have the it is their problem, not mine and I am not getting involvedattitude.
The quantitative and qualitative responses, all mirroring collective efficacy and
social cohesion, contradict one another. While the survey scales found little difference
between these measures when comparing rural and urban professionals, the qualitative
responses are consistent with rural literature exposing differences in rural community
members being willing to respond to crimehaving a preference towards a “mind your
own business” mentality.
Crime and Victimization
To test hypothesis two, a second one-way ANOVA was conducted to determine differences
between levels of crime between the county classifications. Again, no significant difference was
found between the five county classifications on the violence measure, F(4, 165) = .27, p = .89.
Community stakeholders’ perceptions of cri me and victimization: A mixed methods approach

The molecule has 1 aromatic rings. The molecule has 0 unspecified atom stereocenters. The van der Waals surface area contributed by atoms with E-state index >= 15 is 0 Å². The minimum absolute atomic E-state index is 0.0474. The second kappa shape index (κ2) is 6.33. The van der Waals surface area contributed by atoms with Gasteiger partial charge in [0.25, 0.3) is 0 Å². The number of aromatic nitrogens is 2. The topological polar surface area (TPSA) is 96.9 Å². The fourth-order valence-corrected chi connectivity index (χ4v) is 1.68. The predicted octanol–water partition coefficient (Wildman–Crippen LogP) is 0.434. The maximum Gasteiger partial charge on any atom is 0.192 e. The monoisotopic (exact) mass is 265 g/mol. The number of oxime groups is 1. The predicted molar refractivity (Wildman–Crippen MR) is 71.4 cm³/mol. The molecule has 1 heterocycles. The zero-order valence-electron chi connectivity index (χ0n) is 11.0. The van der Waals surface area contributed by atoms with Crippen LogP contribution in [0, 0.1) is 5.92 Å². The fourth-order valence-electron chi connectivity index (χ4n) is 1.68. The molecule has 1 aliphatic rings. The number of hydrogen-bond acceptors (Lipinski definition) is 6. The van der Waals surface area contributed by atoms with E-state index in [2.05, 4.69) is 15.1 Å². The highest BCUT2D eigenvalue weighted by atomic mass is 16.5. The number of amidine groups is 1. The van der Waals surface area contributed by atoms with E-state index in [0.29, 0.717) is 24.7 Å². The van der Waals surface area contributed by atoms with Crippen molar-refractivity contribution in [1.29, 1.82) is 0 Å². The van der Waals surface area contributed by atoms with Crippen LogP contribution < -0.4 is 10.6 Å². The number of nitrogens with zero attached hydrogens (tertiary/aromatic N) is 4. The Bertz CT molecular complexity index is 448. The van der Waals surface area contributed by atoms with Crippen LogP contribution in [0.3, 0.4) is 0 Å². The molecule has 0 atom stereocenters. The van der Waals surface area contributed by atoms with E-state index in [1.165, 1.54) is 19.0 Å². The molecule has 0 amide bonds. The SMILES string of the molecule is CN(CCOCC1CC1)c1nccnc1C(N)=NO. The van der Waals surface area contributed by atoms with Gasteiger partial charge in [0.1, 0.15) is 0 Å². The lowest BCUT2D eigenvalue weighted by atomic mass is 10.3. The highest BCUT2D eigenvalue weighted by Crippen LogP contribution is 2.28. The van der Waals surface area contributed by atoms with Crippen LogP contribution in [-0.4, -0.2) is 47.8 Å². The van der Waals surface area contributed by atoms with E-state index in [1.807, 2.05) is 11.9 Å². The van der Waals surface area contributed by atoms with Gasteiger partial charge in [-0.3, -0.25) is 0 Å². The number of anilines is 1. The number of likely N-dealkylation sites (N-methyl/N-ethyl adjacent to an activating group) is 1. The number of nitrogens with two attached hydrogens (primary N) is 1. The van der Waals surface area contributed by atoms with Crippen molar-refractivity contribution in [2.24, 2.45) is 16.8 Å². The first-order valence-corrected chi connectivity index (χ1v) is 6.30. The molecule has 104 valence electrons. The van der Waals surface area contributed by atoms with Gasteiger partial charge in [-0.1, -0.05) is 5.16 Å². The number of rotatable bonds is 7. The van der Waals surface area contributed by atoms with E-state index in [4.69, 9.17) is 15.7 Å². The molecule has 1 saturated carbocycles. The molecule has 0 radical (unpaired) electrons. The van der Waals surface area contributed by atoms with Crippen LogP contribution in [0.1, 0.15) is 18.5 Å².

105
Individuals from counties classified as frontier (M=.38, SD = .46), rural (M = 4.07, SD = 7.85),
densely-set tled rural (M = 4.70, SD = 26.26), semi-urban (M=2.29, SD = 7.29), and urban (M =
4.24, SD = 14.84) reported similarly perceived crime rates in their locations.
Last, a final one-way ANOVA was conducted to study hypothesis three, examining
differences in vict imization. Community stakeholders from frontier (M=1.92, SD=.28), rural
(M=1.97, SD = .18), densely-settled rural (M = 1.83, SD = .38), semi-urban (M = 1.88, SD = .33)
and urban (M=1.91, SD = .29) counties indicated similar amounts of personal victimization.
Thus, no significant difference was found between the five county classifications, F(4, 182) =
1.18, p = .32.
Although counties were similar in their reporting of crime and violence, again, qualitative
responses suggest this may be due to different informal social control mechanisms
systems that dictate which crimes are reported. Generally speaking, participants felt a
sense of detachment, believing only publicly known and observed acts were worthy of